Some Los Alamos scientists are so convinced it can be a reality that they are working on their own time on technical details.
Five to 10 scientists at any given time are analyzing the economics, technical specifications of how the elevator would work and possible health risks to those using it. Laubscher said the grassroots effort hopes the U.S. Department of Energy could someday use the information as a start for investing in a space elevator.
This thing is looking more likely every day.
Sounds like a scary world, but an inevitable one. I attended a high-level conference that discussed terrorism and advanced technologies a few years ago. One of the participants mentioned afterward that all of this talk made her think that colonies in outer space might be the only thing that would save the human race. She might be right.
She might at that.
Well, it looks as though some of my earlier speculations were incorrect. China is announcing exactly when and where their first taikonaut (so that's what we call them) will be launched into orbit. Xie Guangxuan, the head of the Rocket Design Department:
China's space technology has been created by China itself. We may have started later than Russia and the United States, but it's amazing how fast we've been able to do this.
From reading the story in Yahoo! News, it looks as though the launch and subsequent manned program are a source of real patriotic pride for the Chinese (they even go so far as to boast that their astronauts get much better food than our astronauts.) So the launch will be shown live on TV.
I'm looking forward to seeing it.
I just saw this in my daily dose from Ray Kurzweil:
Shooting for Space
Cisco and its partners, including NASA, have launched a router into low Earth orbit as a test of extending the Internet into space.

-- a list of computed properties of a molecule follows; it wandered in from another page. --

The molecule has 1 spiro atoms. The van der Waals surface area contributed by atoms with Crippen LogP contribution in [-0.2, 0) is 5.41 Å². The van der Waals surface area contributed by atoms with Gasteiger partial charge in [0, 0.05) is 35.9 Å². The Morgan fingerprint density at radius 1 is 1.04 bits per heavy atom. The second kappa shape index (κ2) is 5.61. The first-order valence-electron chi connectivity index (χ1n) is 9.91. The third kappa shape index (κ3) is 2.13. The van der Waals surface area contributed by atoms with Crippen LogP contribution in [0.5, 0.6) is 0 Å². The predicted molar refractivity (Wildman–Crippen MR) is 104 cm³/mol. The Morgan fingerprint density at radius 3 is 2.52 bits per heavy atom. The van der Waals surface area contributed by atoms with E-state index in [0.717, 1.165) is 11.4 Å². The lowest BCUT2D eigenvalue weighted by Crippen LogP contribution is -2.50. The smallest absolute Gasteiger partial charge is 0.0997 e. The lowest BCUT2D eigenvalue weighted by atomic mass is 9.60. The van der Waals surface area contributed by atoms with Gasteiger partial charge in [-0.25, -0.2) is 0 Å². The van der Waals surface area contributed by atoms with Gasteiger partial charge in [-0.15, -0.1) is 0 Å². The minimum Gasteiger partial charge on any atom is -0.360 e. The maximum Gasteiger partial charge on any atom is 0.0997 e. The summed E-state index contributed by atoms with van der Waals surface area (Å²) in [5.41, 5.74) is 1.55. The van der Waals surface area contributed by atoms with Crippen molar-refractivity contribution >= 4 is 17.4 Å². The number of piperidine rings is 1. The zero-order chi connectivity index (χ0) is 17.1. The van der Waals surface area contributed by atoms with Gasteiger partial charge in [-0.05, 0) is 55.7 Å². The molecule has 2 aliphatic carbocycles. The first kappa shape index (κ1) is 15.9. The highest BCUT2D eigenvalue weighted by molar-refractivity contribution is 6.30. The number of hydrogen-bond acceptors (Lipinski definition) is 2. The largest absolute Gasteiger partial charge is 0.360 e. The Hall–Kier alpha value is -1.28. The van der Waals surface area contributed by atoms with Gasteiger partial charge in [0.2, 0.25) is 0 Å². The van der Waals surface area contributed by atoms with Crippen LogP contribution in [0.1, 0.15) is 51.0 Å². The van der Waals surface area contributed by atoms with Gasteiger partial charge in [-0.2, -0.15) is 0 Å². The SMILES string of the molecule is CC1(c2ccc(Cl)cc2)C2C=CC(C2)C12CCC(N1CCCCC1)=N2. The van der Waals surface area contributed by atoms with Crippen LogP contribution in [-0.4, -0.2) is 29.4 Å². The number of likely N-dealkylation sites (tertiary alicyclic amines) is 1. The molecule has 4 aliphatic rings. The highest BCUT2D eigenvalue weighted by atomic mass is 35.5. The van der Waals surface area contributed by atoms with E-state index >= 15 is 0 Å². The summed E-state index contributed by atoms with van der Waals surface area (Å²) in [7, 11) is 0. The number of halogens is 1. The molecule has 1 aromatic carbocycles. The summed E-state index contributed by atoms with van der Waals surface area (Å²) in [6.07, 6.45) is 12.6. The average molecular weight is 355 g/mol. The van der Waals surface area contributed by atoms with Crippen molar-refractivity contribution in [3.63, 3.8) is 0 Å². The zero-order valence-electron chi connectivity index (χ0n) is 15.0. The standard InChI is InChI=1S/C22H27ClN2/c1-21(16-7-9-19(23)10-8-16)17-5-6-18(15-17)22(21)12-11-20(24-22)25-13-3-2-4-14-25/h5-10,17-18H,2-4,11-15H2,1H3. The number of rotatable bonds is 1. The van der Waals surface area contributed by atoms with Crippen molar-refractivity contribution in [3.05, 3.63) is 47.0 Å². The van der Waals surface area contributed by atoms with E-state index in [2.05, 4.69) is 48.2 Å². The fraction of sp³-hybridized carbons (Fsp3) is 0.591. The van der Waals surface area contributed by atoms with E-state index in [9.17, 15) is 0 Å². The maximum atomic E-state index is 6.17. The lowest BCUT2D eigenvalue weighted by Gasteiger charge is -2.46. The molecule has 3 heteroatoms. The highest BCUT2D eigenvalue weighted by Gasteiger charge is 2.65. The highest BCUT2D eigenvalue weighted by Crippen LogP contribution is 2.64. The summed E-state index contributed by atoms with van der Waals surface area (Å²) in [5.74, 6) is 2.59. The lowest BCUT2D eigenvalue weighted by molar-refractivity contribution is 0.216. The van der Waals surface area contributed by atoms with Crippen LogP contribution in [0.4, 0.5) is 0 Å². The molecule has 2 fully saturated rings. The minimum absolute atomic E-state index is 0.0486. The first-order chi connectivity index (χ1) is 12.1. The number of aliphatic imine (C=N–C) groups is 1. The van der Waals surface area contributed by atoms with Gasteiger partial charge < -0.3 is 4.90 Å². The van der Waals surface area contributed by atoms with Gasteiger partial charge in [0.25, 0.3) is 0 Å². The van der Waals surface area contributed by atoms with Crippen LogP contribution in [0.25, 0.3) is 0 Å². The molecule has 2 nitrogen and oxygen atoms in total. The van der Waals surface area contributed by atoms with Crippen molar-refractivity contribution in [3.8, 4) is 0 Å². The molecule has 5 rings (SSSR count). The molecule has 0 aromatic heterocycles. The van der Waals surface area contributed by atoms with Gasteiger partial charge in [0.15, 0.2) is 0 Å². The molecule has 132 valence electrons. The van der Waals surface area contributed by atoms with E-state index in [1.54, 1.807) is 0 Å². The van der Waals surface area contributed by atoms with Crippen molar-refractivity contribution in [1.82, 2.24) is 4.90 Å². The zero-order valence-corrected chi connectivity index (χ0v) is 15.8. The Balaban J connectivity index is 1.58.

Space-based routers could be used to tie the military's myriad networks together and the government's research networks together so that personnel on land, in the air or at sea can communicate directly.
On the one hand, pushing the Internet into space is a good thing, an important step towards a number of important developments. On the other hand, Cisco has rather thrown down the gauntlet. Who will decide to take them on in the quest for space supremacy? How long will Bill Gates allow his company to remain earthbound when others are taking this kind of step?
There's an interesting article on WiredNews on the search for planets outside the solar system, particularly those that might have life. Quoting a senior NASA scientist:
Our current method does best at finding big planets close to stars, but with every year it's like a curtain is being pulled back from that stage, and we'll see smaller planets further out... We may find a dozen or two dozen Earth-sized planets in the next eight years or so.
I was interested to read the estimate that 25% of may have planets. Some estimates go as high as 100%. Using the lower estimate, there may be as many as 100 billion solar systems like ours in the galaxy and 10 trillion in the universe.
Seems like there ought to be a few others with life, maybe one or two with the technology. I wonder if any of them have flying cars?
Rand Simberg celebrates NASA's 45th birthday with a recap of the agency's successes and an assessment of its ongoing problems. He concludes with some food for thought:
It's often noted that insanity can be defined as doing the same thing over and over, and expecting to get different results. By that definition, our current space policy continues to be insane.